Situated on Corsica’s east coast, facing Italy, Bastia is Corsica’s second largest city, and one of France’s busiest passenger ports. Part of its attraction lies in the sense you get that this is a lived-in city, with a charming old town and enough things to see to fill a full day. All these sights lie within three main areas - Terra Vecchia, the old town, Terra Nova, the area surrounding the Citadel, and the Vieux Port.
The heart of old Bastia is the Terra Vecchia, a maze of jumbled narrow streets and alleys fronted with ancient shuttered windows and punctuated by baroque churches. Stop by the morning market in the main Place du Marché and visit Corsica’s largest Baroque church, the 16th century Saint-Jean Baptiste church.
Get the best views of the Saint-Jean Baptiste church from the old harbour which has a lovely waterfront with bars and restaurants and is lined with ochre-hued buildings.
Wander through the Jardin Romieu to reach the imposing Genoese citadel (built between 1378 and 1530) which lies at the heart of the Terra Nova district, on the other side of the old harbour.
This area is home to several churches, including the Oratoire de l’Immaculée Conception on Rue Napoleon, a small church with a splendidly ornate interior and outside, the pebble mosaic flooring that is characteristic of the area. Visit the 14th century Palais des Gouverneurs and enjoy a meal at a restaurant with a view of the old port. Victor Hugo lived in this part of town as a child. Nearby, the plane tree-lined Place St Nicolas is one of the largest open squares in France, bordered by cafés, shops and restaurants, and situated just across from where the ferries dock.
On the outskirts of Bastia, take a walk up the hill behind the town to the two old forts, Fort Starforello and Fort Lacroix.
Where to stay
Hotel des Gouverneurs
26-room boutique hotel with a wellness centre, housed in the ex-governor’s home, 500m walk from the town centre and old port.
Hotel Central Bastia
Small, charming and a more budget-sensitive option in a great location, close to the historic centre. There are 26 rooms and 7 suites, with an inner courtyard.
Best Western Bastia
Modest, functional and comfortable rooms. Well-placed for anyone arriving or departing Bastia by ferry.
Where to eat
At 12 rue St.Michel, Chez Vincent is best-known for its pizzas and its terrace views of the port. There’s also the option of steak and mussels. Head for sister restaurant Petit Vincent (1 rue du Dragon) lower down the Citadel slope for more fishy options.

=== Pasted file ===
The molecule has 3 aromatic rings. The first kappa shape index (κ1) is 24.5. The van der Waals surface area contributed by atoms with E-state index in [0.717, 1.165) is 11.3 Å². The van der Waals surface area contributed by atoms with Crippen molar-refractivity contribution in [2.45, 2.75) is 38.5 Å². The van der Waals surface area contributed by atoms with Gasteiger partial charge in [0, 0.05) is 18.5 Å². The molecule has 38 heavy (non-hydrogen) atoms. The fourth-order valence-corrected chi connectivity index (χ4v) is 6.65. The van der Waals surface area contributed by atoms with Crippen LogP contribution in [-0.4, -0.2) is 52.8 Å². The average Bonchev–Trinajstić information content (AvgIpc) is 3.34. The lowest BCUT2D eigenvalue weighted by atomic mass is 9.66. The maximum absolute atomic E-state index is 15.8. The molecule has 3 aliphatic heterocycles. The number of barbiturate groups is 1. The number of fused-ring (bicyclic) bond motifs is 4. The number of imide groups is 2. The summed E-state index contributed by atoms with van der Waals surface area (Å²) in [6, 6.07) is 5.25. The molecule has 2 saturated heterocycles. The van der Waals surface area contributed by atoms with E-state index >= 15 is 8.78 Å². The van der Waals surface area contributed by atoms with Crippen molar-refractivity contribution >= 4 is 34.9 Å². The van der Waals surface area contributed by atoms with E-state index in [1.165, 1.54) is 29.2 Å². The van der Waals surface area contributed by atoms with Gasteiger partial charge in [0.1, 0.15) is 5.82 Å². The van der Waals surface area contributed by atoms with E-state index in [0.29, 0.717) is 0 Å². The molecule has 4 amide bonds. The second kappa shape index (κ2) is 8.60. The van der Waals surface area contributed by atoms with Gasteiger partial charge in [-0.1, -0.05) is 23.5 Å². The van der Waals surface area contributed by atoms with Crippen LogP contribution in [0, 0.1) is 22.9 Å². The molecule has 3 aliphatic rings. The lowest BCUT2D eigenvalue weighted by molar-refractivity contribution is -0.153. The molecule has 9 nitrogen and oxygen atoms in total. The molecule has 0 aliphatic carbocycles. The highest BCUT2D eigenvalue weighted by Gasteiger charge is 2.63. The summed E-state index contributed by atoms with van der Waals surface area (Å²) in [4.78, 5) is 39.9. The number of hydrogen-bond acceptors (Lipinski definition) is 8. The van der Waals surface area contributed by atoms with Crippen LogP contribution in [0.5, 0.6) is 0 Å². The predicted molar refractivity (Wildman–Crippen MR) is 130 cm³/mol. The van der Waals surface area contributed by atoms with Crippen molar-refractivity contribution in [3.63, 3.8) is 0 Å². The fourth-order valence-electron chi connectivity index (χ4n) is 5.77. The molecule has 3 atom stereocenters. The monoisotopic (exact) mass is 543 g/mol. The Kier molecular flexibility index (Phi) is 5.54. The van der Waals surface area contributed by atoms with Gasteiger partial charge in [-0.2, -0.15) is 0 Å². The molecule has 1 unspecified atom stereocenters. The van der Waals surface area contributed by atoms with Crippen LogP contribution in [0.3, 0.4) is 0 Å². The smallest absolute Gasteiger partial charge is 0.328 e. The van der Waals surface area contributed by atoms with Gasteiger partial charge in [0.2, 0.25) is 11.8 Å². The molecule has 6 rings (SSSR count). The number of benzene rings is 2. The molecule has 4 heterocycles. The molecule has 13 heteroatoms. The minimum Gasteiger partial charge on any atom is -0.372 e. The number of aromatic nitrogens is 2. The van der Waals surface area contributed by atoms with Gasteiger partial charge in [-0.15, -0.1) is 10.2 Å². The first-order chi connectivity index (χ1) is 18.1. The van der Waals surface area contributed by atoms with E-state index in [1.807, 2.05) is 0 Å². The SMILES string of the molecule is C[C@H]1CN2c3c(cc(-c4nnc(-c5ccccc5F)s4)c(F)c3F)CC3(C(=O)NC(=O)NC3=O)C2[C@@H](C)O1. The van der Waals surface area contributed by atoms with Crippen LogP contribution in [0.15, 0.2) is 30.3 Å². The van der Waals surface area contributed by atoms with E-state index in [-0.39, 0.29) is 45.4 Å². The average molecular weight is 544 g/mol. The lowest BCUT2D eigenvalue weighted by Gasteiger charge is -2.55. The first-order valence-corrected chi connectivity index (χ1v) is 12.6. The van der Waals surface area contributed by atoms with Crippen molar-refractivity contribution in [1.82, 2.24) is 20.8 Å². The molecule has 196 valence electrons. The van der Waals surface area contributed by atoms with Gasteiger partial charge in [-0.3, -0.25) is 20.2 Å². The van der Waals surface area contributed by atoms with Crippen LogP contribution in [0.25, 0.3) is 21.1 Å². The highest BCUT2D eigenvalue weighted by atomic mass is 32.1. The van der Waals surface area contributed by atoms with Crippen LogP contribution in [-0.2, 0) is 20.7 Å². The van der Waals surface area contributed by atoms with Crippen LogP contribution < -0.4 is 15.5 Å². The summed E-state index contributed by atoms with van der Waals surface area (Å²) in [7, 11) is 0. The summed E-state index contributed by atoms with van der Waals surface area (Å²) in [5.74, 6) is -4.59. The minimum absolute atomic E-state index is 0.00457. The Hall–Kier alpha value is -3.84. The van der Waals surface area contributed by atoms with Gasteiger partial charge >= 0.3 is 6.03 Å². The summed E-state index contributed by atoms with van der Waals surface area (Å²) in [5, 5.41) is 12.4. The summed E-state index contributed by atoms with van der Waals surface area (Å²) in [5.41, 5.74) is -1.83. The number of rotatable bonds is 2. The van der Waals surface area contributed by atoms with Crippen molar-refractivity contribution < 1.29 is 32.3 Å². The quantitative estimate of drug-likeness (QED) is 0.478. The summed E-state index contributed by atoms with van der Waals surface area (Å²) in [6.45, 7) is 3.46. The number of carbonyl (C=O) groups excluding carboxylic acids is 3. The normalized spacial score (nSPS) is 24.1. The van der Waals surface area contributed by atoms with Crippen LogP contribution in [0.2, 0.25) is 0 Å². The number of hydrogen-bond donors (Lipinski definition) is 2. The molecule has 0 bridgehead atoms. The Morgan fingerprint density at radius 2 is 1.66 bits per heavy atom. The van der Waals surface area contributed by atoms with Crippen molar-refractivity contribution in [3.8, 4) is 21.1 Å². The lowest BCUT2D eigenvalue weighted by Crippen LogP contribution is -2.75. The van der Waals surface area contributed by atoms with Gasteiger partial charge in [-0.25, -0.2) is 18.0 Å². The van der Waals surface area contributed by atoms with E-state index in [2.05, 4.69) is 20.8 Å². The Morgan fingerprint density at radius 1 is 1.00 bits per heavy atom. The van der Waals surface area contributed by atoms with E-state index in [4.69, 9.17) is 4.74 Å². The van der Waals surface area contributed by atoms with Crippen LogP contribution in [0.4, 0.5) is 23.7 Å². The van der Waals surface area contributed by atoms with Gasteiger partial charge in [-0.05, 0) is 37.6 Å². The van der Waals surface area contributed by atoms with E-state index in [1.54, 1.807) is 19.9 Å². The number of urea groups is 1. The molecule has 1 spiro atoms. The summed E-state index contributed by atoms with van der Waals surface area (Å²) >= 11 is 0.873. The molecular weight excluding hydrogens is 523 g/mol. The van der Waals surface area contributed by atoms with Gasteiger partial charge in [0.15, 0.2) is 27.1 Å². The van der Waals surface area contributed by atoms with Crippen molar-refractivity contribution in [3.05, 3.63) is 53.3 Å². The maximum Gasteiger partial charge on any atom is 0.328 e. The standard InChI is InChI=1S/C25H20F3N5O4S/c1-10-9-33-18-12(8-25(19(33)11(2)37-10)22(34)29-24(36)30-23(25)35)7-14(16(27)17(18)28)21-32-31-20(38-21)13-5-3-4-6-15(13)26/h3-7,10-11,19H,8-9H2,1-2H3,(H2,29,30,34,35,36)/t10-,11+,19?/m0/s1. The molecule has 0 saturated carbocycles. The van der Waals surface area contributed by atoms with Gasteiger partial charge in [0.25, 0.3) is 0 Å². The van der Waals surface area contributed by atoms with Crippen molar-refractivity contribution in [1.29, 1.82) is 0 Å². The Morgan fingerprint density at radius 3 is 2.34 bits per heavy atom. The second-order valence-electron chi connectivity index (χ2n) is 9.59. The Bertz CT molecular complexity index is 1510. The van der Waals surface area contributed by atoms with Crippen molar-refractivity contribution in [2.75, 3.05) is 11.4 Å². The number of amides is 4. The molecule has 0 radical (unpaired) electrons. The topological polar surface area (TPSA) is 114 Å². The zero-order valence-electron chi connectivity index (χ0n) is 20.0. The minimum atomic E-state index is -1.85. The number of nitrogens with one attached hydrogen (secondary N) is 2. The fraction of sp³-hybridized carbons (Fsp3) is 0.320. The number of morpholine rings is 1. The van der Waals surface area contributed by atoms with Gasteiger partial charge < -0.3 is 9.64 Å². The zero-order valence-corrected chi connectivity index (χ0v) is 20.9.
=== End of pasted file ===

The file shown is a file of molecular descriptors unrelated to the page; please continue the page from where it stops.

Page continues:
Feast on lobster tortellini and grilled John Dory straight off the boat at this fine dining restaurant, overlooking the sea at Erbalunga (20222 Brando - around 20 minutes by car from Bastia).
6 Rue Sainte-Croix. French and Mediterranean cuisines, fab fish and seafood and with great views and friendly service. Very close to the Hotel des Gouverneurs.
2 bis Rue du Chanoine Colombani. Established in 1937, Raugi is the place to go in Bastia for traditional Corsican flavoured ice-cream, including mandarin, fig and sweet myrtle.
What to order
Bastia’s coastal location means that seafood, and particularly mussels, dominate, generally washed down with a glass of crisp Corsican white wine. A traditional first course is sturzapreti, large gnocchi-like dumplings made of seasoned spinach or chard, rolled into balls with brocciu cheese and baked. However, a strong mountain influence is still evident on the coast, with wild boar, charcuterie and meaty stews flavoured with forest herbs appearing on some menus and chestnut-rich cakes.
Start your evening with a pale golden amber Cap Corse aperitif, a bittersweet wine infused with fruits and spices, produced in Bastia. Happily, Patrimonio, to the west of Bastia, is one of the most active wine producing areas of the island. Wines are from the traditional grape varieties – Vermentino for the whites and Nielluccio for the reds and rosés.
By air: International flights are available from many European capital cities to Bastia Poretta airport which is around 16km south of Bastia city centre.
By sea: This remains the most popular option, with ferries to and from Bastia from the French and Italian coast. Destinations include Toulon and Nice in France, and Genoa, Livorno, Piombino and Savona in Italy.
Travel across Corsica by train is popular. The Bastia-Ajaccio rail journey (U Trinighellu), across the mountains via Corte, is renowned for its dramatic scenery.
If you are making plans for wider Europe then www.raileurope-world.com is a useful site. Another highly recommended train travel website is Seat 61.